TV viewership has soared as people continue to social distance, work remotely and keeps their families at home. Where TVs once sat off throughout the day, they’re now constantly turned on, tuned to cable news or their streaming platforms of choice. Media buyers are scrambling to adjust to this dramatic change and find their audiences, desperate for reliable and timely data and insights. One emerging source is automatic content recognition (ACR) data, which uses technology inside smart TVs to match pixels of what’s playing on the screen to a database of programming.
This is, of course, a game changer as it opens up the opportunity to see the entirety of the 12ft experience vs the 12 inch experience, even from previously opaque solutions like broadcast TV, DVRs, analog and others.
The value of this data is clear, as it reveals what a viewer watched and when, and it’s incredibly important as viewers turn to TV amid the pandemic, whether that’s broadcast, cable, premium, addressable set-top-box, or over-the-top (OTT) streaming options.
The trouble is that ACR data, in its raw, collected form, is dirty, and if it’s not properly cleaned and processed, it provides little value while also increasing the risk of violating privacy regulations.
This is a challenge even in normal times, but increased TV viewing and the ACR data that comes with it are creating more issues around time, storage, processing and resources to manage.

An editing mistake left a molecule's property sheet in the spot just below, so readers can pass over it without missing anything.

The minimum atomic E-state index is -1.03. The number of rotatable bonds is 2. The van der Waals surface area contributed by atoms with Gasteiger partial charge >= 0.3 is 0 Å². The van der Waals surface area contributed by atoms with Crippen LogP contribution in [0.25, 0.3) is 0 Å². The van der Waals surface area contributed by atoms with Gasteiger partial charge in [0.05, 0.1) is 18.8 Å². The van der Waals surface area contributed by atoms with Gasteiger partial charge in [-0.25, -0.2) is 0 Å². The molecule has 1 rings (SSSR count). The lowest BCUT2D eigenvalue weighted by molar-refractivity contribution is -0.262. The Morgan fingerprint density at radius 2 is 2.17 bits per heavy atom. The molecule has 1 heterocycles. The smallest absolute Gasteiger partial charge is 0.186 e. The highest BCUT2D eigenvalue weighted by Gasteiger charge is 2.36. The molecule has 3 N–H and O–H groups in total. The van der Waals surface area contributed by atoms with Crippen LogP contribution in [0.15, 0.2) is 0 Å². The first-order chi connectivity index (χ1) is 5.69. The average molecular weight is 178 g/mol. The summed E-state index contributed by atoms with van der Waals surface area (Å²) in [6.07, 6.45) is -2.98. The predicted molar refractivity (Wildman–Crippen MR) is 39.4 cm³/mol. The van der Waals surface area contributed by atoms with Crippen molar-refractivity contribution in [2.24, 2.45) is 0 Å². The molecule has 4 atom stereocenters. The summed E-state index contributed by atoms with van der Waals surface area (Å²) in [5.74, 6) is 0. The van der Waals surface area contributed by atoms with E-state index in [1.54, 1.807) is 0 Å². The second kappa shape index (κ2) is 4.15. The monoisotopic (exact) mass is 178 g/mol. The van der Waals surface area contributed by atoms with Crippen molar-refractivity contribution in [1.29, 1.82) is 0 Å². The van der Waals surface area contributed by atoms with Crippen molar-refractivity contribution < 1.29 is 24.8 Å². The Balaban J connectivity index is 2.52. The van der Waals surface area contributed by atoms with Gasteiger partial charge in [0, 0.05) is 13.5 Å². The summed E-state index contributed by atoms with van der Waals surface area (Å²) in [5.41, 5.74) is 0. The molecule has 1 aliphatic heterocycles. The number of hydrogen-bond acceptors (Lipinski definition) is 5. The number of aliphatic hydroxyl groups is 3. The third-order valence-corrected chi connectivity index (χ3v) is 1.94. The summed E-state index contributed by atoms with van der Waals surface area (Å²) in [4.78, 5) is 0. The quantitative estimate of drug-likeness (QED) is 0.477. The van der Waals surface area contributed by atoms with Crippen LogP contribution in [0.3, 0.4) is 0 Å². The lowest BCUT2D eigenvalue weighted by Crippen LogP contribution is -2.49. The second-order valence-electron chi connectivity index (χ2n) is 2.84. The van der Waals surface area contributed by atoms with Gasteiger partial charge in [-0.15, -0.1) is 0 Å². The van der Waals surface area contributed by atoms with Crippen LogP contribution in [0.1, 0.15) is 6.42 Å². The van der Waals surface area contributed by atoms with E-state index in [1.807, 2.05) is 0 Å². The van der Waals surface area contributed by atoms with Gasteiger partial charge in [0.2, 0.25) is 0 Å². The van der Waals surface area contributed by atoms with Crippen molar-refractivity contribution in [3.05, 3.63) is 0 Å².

As TV viewership bifurcates, ACR lets advertisers finally measure how many people actually watched their ads, and if those ads reached the right audience.
It provides more accurate viewership data than panels based on small sample sizes. And, perhaps most intriguing, it represents one the best ways to measure streaming viewership, which is incredibly valuable at this moment.
Simple math says that more viewership equals more ACR data.
If there is a double-digit increase in streaming on platforms like Netflix and Amazon, it would stand to reason that there is a double digit increase in the amount of ACR data available about those platforms (as an aside, we are hearing from some agencies that the amount of ACR data has grown more than 60% in the past month).
Several vendors provide access to the data and insights, ranging from established players like Nielsen, to new startups, down to the TV manufacturers themselves.
All of these vendors, along with the agencies and brands making use of this data, are now standing in front of a firehose, trying to figure out what’s useful without getting overwhelmed by the deluge.
While modern advertising is based on data-derived audience targeting, the existing data processing infrastructure is not set up to handle tidal waves on new data.
Monthly cloud costs for processing data can be exorbitant even in the best of times.
To suddenly have to deal with an influx in data while also watching ad spend slow is a major hurdle for the organizations that are leveraging ACR, now forced to process and sift through more data amid potentially smaller revenue and smaller workforces.